A Trailer: Your Essential Holiday Accessory

No one and nothing needs to get left behind when you can tow a trailer.

A trailer is your key to an affordable summer holiday that’s filled with all the fun stuff you and your family have dreamt of doing all year. Rather than buy expensive tickets to a distant land, you can simply pile in everything you need and explore the backyard of your country.

No one and nothing needs to get left behind when you can tow a trailer.

However, you can’t just head off to your nearest stockist and pick out the first trailer you see. There are a few considerations to make to ensure your holiday’s towing goes off without a hitch.

First of all – Towing Capacity

The most obvious point to bear in mind is that your car can only pull so much. The maximum weight of the trailer your car can tow is its towing capacity. Failing to adhere to this limitation can result in damage to the car’s engine or transmission, which would put a serious dampener on your holiday.

Your car’s towing capacity should be indicated on a sticker either under the bonnet or on the insides of the doors. If not, check the owner’s manual or browse the manufacturer’s website.

A Toyota Auris 1.6Xi may boast an impressive towing capacity of 1300kg, but that doesn’t mean you can just hook any trailer or boat to the back. For this and other cars with similar towing capacities, like the Opel Astra or VW Golf 6, a medium-sized trailer with no add-ons is ideal. 4x4s would of course be able to tow more.

Your towbar

Your car’s towbar is the only link keeping your trailer and car attached to each other, so spare it a thought. According to Caravan SA, there are three figures to keep in mind.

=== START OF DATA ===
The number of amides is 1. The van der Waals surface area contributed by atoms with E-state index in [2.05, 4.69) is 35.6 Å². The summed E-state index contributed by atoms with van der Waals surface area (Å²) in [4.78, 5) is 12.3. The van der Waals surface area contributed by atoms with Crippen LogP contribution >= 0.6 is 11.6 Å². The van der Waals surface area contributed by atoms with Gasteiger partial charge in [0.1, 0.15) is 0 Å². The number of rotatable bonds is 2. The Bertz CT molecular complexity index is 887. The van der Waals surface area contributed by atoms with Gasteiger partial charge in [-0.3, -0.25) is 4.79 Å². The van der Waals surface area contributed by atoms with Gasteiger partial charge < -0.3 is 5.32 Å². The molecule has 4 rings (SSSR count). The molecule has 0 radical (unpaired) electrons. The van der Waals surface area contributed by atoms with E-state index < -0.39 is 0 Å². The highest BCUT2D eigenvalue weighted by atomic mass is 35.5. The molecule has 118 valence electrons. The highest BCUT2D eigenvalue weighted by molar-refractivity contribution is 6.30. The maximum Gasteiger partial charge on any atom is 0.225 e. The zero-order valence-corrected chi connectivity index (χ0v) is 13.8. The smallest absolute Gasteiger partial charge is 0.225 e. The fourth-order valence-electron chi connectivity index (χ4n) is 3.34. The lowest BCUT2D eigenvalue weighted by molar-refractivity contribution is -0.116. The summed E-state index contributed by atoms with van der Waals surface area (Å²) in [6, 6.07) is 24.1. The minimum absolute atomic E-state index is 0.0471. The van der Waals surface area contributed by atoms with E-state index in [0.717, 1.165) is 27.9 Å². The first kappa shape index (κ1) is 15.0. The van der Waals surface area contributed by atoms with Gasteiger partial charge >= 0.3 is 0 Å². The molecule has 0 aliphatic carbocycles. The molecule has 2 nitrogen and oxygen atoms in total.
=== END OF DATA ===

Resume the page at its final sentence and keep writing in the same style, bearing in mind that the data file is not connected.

Firstly, the towbar maximum drawing capacity tells you how much weight your towbar can handle. Secondly, the towbar static load is the maximum downward force that can be applied to a towbar. Finally, the noseweight is the mass of the trailer measured at the tow hitch, a figure that’s regulated by law in South Africa. It’s advisable to talk to your car or trailer’s manufacturer about this number before setting off. 

Driving tips

Having a trailer in tow requires a few changes to your driving:

Your vehicle will be heavier, so it’ll need more acceleration to get going and more braking to come to a stop. Keep this mind when going up or downhill, or when you need to slow down.

Going around bends with a trailer can be tricky, so practice extreme caution. Rather go too slow and hold people up, than swerve around a bend, putting your family and others in danger.

Something that can be easily forgotten is that because your vehicle is now longer, you have to go further when passing a vehicle.

Don’t even attempt passing on an uphill if your car isn’t powerful enough or if it’s heavily loaded.

Here are just a couple last tips. Distribute the weight of the luggage in the trailer evenly to keep things balanced. It’s commonly advised to put heavier objects to the front of the trailer, while the lighter items go towards the back. And finally, be realistic about what your car can tow and rather err on the side of caution, so you don’t experience unfortunate hiccups on your holiday trip.

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